PCWorld (USA)

Massive Twitch hack reveals source code, creator payouts, and a Steam rival

Change your passwords pronto!


Well, this is bad. Twitch, the ultra-popular streaming site, appears to have been hacked. An anonymous leaker on the 4chan message boards released a 125GB torrent that allegedly contains source code for the streaming service, along with payout informatio­n for creators and details about an unreleased Amazon Steam rival dubbed “Vapor.”

You can’t trust anonymous hackers at their word, but noted security journalist Catalin

Cimpanu of The Record ( fave.co/3drtglv) downloaded some of the files and confirmed that “the content of the leak is in tune with what the hacktivist­s claimed to have shared.” Meanwhile, security researcher Troy Hunt has compiled a Twitter thread ( fave.co/3lsinuc) of various Twitch streamers confirming that the payout data is legitimate, and Video Game Chronicles ( fave.co/2yxmlno) says “an anonymous company source” told them that “the leaked data is legitimate, including the source code for the Amazon-owned streaming platform.”

We’ve reached out to Twitch for confirmati­on, but this hack certainly appears legit. We will not be linking to the torrent. The files allegedly contain a treasure trove of deeply held secrets, including:

• Three years’ worth of payout informatio­n to creators

• Twitch source code “with commit history going back to its early beginnings”

• Source code for Twitch’s desktop, console, and mobile game clients

• An unreleased Steam competitor code-named “Vapor” by Amazon Game Studios

• Informatio­n about other properties Twitch owns, such as Curseforge, along with SDK and internal Amazon Web Services tools used by Twitch

The poster said the leak was intended

“to foster more disruption and competitio­n in the online video streaming space,” because Twitch’s community is “a disgusting toxic cesspool.”

Fortunatel­y, user passwords don’t appear to be part of the files, but the leak was labeled “part one,” and Cimpanu notes that the torrents include folders “holding informatio­n about Twitch’s user identity and authentica­tion mechanisms, admin management tools, and data from Twitch’s internal security team, including whiteboard­ed threat models describing various parts of Twitch’s back-end infrastruc­ture.”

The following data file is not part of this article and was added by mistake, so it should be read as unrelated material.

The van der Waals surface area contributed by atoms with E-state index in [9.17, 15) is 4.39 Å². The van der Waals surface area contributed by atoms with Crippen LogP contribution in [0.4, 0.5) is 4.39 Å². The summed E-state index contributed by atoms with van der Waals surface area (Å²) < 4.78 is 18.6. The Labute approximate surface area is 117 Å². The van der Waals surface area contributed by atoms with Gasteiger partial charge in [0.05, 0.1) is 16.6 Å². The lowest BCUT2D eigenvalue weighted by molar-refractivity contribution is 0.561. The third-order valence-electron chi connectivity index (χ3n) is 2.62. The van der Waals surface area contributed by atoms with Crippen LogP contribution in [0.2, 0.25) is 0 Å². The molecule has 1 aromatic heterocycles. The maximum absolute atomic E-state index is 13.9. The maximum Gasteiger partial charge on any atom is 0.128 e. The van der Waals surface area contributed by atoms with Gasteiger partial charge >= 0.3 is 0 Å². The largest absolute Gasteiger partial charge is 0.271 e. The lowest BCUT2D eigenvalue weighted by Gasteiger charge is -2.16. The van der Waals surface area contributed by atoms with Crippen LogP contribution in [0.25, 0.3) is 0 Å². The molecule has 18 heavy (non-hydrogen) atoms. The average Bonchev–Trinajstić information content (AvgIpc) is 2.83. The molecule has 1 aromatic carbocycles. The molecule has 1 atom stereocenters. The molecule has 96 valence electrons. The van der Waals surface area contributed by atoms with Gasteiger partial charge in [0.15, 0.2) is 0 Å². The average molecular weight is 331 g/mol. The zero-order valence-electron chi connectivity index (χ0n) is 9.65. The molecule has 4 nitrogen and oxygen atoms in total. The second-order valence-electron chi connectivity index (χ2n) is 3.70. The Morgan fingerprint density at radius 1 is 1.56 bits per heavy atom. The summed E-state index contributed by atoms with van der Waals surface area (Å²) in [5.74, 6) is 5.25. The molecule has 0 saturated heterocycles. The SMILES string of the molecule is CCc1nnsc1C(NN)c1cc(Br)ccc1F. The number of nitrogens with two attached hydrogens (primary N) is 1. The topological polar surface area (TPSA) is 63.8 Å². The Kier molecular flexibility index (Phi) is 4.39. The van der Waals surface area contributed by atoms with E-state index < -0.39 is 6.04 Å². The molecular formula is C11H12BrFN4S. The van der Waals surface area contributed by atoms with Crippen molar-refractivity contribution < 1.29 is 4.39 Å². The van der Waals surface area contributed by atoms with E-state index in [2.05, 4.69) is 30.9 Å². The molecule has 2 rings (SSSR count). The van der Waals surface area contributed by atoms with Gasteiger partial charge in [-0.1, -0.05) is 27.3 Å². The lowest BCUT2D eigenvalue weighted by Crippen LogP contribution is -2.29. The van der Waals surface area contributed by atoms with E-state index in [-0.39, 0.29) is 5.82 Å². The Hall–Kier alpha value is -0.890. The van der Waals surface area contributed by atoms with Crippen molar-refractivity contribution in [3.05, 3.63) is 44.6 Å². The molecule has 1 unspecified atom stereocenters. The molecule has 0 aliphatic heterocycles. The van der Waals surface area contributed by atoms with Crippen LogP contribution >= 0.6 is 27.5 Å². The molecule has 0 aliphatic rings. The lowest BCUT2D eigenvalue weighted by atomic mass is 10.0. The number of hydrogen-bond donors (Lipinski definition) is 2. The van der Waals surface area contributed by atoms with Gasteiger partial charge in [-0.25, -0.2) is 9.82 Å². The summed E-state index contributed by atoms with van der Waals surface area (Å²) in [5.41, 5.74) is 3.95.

Between that informatio­n, and the fact that the source code for the site and its various clients were released, we highly recommend changing your Twitch password and enabling two-factor authentica­tion for the site, just in case user data was—or will be—compromise­d in some way. Head to Twitch’s security settings page ( fave.co/3dnwsi0) to adjust both.

Our guides to the best password managers ( fave.co/3lrkfrz) and 2FA solutions ( fave. co/3jemfgu) can help you set up strong protection­s if you’re unfamiliar with either technology. They’re both vital in the breach-rife modern world.

And if you’re a content creator who streams to Twitch, ensure that your banking credential­s also use a strong, unique password and are protected by two-factor authentica­tion if possible. This leak shouldn’t jeopardize those credential­s in any way, but better safe than sorry.

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